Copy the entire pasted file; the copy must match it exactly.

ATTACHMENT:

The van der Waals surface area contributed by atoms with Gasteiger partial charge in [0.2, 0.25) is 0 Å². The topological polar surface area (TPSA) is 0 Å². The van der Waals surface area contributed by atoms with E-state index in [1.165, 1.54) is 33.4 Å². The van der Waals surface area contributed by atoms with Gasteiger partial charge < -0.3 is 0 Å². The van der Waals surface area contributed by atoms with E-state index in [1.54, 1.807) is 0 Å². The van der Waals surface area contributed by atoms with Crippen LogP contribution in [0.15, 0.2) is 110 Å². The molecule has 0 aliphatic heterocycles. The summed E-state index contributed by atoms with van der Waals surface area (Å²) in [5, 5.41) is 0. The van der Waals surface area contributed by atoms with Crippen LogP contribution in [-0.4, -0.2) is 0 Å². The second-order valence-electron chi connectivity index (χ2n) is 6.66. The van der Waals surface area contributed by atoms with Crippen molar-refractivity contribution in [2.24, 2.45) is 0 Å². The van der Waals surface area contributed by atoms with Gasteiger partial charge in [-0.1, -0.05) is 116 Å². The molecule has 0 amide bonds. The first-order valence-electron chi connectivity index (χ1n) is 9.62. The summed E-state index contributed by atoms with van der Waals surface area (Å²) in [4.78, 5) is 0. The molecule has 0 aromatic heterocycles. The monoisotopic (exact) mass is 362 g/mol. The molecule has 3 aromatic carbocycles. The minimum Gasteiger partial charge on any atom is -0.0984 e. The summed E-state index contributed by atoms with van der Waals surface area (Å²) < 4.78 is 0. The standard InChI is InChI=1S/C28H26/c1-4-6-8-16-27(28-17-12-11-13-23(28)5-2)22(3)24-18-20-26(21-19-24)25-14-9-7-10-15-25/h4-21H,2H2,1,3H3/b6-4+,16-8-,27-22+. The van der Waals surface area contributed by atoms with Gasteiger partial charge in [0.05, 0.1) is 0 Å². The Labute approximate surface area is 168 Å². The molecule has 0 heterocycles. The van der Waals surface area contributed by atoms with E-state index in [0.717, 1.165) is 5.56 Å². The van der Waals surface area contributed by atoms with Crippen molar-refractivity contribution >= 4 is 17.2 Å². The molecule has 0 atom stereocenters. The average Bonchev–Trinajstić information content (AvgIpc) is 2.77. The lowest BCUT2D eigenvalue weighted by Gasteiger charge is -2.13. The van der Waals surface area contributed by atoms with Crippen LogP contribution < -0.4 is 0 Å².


The van der Waals surface area contributed by atoms with Gasteiger partial charge in [0.2, 0.25) is 0 Å². The topological polar surface area (TPSA) is 0 Å². The van der Waals surface area contributed by atoms with E-state index in [1.165, 1.54) is 33.4 Å². The van der Waals surface area contributed by atoms with Gasteiger partial charge < -0.3 is 0 Å². The van der Waals surface area contributed by atoms with E-state index in [1.54, 1.807) is 0 Å². The van der Waals surface area contributed by atoms with Crippen LogP contribution in [0.15, 0.2) is 110 Å². The molecule has 0 aliphatic heterocycles. The summed E-state index contributed by atoms with van der Waals surface area (Å²) in [5, 5.41) is 0. The van der Waals surface area contributed by atoms with Crippen LogP contribution in [-0.4, -0.2) is 0 Å². The second-order valence-electron chi connectivity index (χ2n) is 6.66. The van der Waals surface area contributed by atoms with Crippen molar-refractivity contribution in [2.24, 2.45) is 0 Å². The van der Waals surface area contributed by atoms with Gasteiger partial charge in [-0.1, -0.05) is 116 Å². The molecule has 0 amide bonds. The first-order valence-electron chi connectivity index (χ1n) is 9.62. The summed E-state index contributed by atoms with van der Waals surface area (Å²) in [4.78, 5) is 0. The molecule has 0 aromatic heterocycles. The monoisotopic (exact) mass is 362 g/mol. The molecule has 3 aromatic carbocycles. The minimum Gasteiger partial charge on any atom is -0.0984 e. The summed E-state index contributed by atoms with van der Waals surface area (Å²) < 4.78 is 0. The standard InChI is InChI=1S/C28H26/c1-4-6-8-16-27(28-17-12-11-13-23(28)5-2)22(3)24-18-20-26(21-19-24)25-14-9-7-10-15-25/h4-21H,2H2,1,3H3/b6-4+,16-8-,27-22+. The van der Waals surface area contributed by atoms with Gasteiger partial charge in [0.05, 0.1) is 0 Å². The Labute approximate surface area is 168 Å². The molecule has 0 heterocycles. The van der Waals surface area contributed by atoms with E-state index in [0.717, 1.165) is 5.56 Å². The van der Waals surface area contributed by atoms with Crippen molar-refractivity contribution >= 4 is 17.2 Å². The molecule has 0 atom stereocenters. The average Bonchev–Trinajstić information content (AvgIpc) is 2.77. The lowest BCUT2D eigenvalue weighted by Gasteiger charge is -2.13. The van der Waals surface area contributed by atoms with Crippen LogP contribution < -0.4 is 0 Å².